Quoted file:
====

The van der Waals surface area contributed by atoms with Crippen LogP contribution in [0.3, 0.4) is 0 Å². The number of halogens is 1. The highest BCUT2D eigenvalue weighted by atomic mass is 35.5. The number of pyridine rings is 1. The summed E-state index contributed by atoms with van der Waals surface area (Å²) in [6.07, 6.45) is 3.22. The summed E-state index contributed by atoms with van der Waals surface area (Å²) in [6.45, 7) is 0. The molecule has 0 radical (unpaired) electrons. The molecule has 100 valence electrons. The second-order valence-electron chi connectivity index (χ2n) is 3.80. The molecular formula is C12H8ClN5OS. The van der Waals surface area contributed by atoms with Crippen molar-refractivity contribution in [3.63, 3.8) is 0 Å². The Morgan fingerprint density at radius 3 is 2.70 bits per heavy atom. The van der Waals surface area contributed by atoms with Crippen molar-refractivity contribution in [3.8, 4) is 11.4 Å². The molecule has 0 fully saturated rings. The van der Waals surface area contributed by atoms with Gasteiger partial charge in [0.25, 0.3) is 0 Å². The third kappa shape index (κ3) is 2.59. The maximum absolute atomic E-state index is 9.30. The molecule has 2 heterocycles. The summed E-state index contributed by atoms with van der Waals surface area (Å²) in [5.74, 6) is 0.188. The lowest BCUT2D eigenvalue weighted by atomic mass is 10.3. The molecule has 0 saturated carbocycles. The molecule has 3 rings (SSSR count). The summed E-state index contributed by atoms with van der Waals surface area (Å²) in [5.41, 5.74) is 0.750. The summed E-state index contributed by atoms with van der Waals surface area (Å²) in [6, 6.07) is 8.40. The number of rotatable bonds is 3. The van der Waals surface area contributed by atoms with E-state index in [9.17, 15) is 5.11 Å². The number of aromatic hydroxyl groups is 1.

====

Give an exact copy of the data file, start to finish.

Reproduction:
The van der Waals surface area contributed by atoms with Crippen LogP contribution in [0.3, 0.4) is 0 Å². The number of halogens is 1. The highest BCUT2D eigenvalue weighted by atomic mass is 35.5. The number of pyridine rings is 1. The summed E-state index contributed by atoms with van der Waals surface area (Å²) in [6.07, 6.45) is 3.22. The summed E-state index contributed by atoms with van der Waals surface area (Å²) in [6.45, 7) is 0. The molecule has 0 radical (unpaired) electrons. The molecule has 100 valence electrons. The second-order valence-electron chi connectivity index (χ2n) is 3.80. The molecular formula is C12H8ClN5OS. The van der Waals surface area contributed by atoms with Crippen molar-refractivity contribution in [3.63, 3.8) is 0 Å². The Morgan fingerprint density at radius 3 is 2.70 bits per heavy atom. The van der Waals surface area contributed by atoms with Crippen molar-refractivity contribution in [3.8, 4) is 11.4 Å². The molecule has 0 fully saturated rings. The van der Waals surface area contributed by atoms with Gasteiger partial charge in [0.25, 0.3) is 0 Å². The third kappa shape index (κ3) is 2.59. The maximum absolute atomic E-state index is 9.30. The molecule has 2 heterocycles. The summed E-state index contributed by atoms with van der Waals surface area (Å²) in [5.74, 6) is 0.188. The lowest BCUT2D eigenvalue weighted by atomic mass is 10.3. The molecule has 0 saturated carbocycles. The molecule has 3 rings (SSSR count). The summed E-state index contributed by atoms with van der Waals surface area (Å²) in [5.41, 5.74) is 0.750. The summed E-state index contributed by atoms with van der Waals surface area (Å²) in [6, 6.07) is 8.40. The number of rotatable bonds is 3. The van der Waals surface area contributed by atoms with E-state index in [9.17, 15) is 5.11 Å². The number of aromatic hydroxyl groups is 1.